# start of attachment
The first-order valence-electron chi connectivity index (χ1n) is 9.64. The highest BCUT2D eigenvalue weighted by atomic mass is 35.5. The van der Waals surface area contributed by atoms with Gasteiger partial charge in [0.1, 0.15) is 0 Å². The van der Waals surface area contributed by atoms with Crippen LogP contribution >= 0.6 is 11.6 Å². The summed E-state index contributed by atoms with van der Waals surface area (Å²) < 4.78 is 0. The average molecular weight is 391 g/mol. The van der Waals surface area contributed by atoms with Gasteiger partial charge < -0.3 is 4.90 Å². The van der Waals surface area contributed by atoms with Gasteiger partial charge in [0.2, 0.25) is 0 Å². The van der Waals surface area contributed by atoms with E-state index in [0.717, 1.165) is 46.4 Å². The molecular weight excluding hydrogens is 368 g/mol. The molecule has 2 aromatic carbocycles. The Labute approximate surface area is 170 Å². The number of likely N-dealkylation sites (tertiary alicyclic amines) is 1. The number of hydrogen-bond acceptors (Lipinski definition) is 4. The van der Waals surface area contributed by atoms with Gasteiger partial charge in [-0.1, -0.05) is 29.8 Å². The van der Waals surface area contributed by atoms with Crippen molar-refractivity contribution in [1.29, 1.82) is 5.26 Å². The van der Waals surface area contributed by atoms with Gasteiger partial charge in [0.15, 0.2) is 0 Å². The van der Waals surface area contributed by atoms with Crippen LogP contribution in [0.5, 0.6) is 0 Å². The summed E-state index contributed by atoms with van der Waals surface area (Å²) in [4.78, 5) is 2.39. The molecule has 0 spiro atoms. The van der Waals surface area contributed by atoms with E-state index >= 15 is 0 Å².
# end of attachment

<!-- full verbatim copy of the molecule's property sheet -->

The first-order valence-electron chi connectivity index (χ1n) is 9.64. The highest BCUT2D eigenvalue weighted by atomic mass is 35.5. The van der Waals surface area contributed by atoms with Gasteiger partial charge in [0.1, 0.15) is 0 Å². The van der Waals surface area contributed by atoms with Crippen LogP contribution >= 0.6 is 11.6 Å². The summed E-state index contributed by atoms with van der Waals surface area (Å²) < 4.78 is 0. The average molecular weight is 391 g/mol. The van der Waals surface area contributed by atoms with Gasteiger partial charge < -0.3 is 4.90 Å². The van der Waals surface area contributed by atoms with Gasteiger partial charge in [0.2, 0.25) is 0 Å². The van der Waals surface area contributed by atoms with E-state index in [0.717, 1.165) is 46.4 Å². The molecular weight excluding hydrogens is 368 g/mol. The molecule has 2 aromatic carbocycles. The Labute approximate surface area is 170 Å². The number of likely N-dealkylation sites (tertiary alicyclic amines) is 1. The number of hydrogen-bond acceptors (Lipinski definition) is 4. The van der Waals surface area contributed by atoms with Gasteiger partial charge in [-0.1, -0.05) is 29.8 Å². The van der Waals surface area contributed by atoms with Crippen molar-refractivity contribution in [1.29, 1.82) is 5.26 Å². The van der Waals surface area contributed by atoms with Gasteiger partial charge in [0.15, 0.2) is 0 Å². The van der Waals surface area contributed by atoms with Crippen LogP contribution in [0.5, 0.6) is 0 Å². The summed E-state index contributed by atoms with van der Waals surface area (Å²) in [4.78, 5) is 2.39. The molecule has 0 spiro atoms. The van der Waals surface area contributed by atoms with E-state index >= 15 is 0 Å².